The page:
The world's scientific and social network for malaria professionals
Subscribe to free Newsletter | 10140 malaria professionals are enjoying the free benefits of MalariaWorld today

malaria; newsletter

Last week at MalariaWorld: Eradicating Malaria by 2050 'Bold but Attainable'

September 16, 2019 - 08:36 -- Ingeborg van Schayk

Event update

PAMCA Conference Sneak Peek of the Speakers

Meet four speakers: Dr. Fredros Okumu - Ifakara Health Institute, Tanzania; Prof. Yeya Touré - MRTC Bamako, Mali; Dr. Theresia Nkya - ICIPE, Kenya; and Brian Gitta - CEO-thinkIT Limited, Uganda. Read more about these speakers

Malaria Minute Podcast

Eradicating Malaria by 2050 'Bold but Attainable'
Eradicating malaria by 2050 is a 'bold but attainable goal' according to The Lancet and ivermectin proves successful in reducing malaria transmission and killing P. falciparum parasites. Listen to this Podcast

Global Malaria News

History shows it will take more than technology and money to beat malaria
The Guardian, 11 September 2019
Hopes of eradicating the disease by 2050 will fail unless we tackle the poverty and weak governance that allow it to thrive. Read more

Malaria could be felled by an Antarctic sea sponge
Science Daily, 11 September 2019
The frigid waters of the Antarctic may yield a treatment for a deadly disease that affects populations in some of the hottest places on earth. Current medications for that scourge -- malaria -- are becoming less effective as drug resistance spreads. But researchers report that a peptide they isolated from an Antarctic sponge shows promise as a lead for new therapies. Read more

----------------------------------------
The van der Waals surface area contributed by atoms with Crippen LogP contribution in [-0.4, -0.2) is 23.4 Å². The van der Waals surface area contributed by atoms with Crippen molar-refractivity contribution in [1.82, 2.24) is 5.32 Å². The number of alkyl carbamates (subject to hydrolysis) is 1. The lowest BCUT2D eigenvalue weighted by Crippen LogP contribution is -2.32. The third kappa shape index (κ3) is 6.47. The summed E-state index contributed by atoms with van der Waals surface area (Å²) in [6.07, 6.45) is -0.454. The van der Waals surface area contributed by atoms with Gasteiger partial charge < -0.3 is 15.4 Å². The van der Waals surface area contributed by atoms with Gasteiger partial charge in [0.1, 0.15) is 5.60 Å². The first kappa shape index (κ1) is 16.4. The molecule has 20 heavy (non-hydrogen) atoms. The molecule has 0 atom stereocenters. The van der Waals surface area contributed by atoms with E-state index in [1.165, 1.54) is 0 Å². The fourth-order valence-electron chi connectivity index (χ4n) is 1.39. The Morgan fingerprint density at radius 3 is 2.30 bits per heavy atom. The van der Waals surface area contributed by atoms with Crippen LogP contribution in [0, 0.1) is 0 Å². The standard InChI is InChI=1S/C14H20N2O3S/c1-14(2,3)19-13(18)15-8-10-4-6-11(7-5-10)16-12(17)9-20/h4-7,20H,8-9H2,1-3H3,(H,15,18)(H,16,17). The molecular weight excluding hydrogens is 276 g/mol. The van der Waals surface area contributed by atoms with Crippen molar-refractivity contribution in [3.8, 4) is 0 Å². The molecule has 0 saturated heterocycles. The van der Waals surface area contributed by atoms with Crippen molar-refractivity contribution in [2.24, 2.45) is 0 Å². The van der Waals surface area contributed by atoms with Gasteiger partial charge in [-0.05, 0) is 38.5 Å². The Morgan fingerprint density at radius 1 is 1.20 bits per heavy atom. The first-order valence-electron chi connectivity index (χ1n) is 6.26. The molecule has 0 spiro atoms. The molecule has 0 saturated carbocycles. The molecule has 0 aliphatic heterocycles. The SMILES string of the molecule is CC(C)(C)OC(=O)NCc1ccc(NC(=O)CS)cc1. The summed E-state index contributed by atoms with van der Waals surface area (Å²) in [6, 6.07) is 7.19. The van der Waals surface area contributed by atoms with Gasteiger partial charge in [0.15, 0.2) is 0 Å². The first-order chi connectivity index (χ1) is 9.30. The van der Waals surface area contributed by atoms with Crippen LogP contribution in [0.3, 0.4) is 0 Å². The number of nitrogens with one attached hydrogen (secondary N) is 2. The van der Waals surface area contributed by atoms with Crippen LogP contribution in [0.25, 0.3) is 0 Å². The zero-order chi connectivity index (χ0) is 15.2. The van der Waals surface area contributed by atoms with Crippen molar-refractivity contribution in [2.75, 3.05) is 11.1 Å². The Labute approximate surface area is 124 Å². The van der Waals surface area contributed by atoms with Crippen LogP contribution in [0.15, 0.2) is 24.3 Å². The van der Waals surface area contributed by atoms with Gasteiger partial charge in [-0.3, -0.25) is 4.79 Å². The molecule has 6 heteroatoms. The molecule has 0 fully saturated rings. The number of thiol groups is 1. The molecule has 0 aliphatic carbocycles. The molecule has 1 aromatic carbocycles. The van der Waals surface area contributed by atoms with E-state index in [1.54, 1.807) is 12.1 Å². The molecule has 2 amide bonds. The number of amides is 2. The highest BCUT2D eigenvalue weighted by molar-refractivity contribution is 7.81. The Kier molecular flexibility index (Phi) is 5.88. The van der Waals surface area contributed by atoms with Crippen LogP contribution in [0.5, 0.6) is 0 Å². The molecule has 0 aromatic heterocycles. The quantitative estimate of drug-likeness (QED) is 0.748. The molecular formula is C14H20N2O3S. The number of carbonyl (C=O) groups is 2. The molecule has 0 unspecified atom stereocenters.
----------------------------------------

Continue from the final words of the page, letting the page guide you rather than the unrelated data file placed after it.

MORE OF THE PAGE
Can the world eradicate another disease?
CNN, 8 September 2019
Sir Richard Feachem, co-chair of The Lancet Commission on malaria eradication, dismisses critics that say now isn't the time to push for an eradication date and instead health authorities should get back on track to meeting existing goals like lowering Malaria cases and mortality by 90% by 2030. Read more

Diversity of Plasmodium falciparum across Sub-Saharan Africa
Science Daily, 5 September 2019
Scientists have identified the regional character to Plasmodium falciparum across Africa. Human movement and the introduction of antimalarial drugs were drivers of this genetic diversity. Gene flow between sub-populations could spread resistance from one sub-population to the rest of the continent. Read more

Read more global malaria news here.


Enjoy this week's MalariaWorld - the MW team

Subscribe to RSS - malaria; newsletter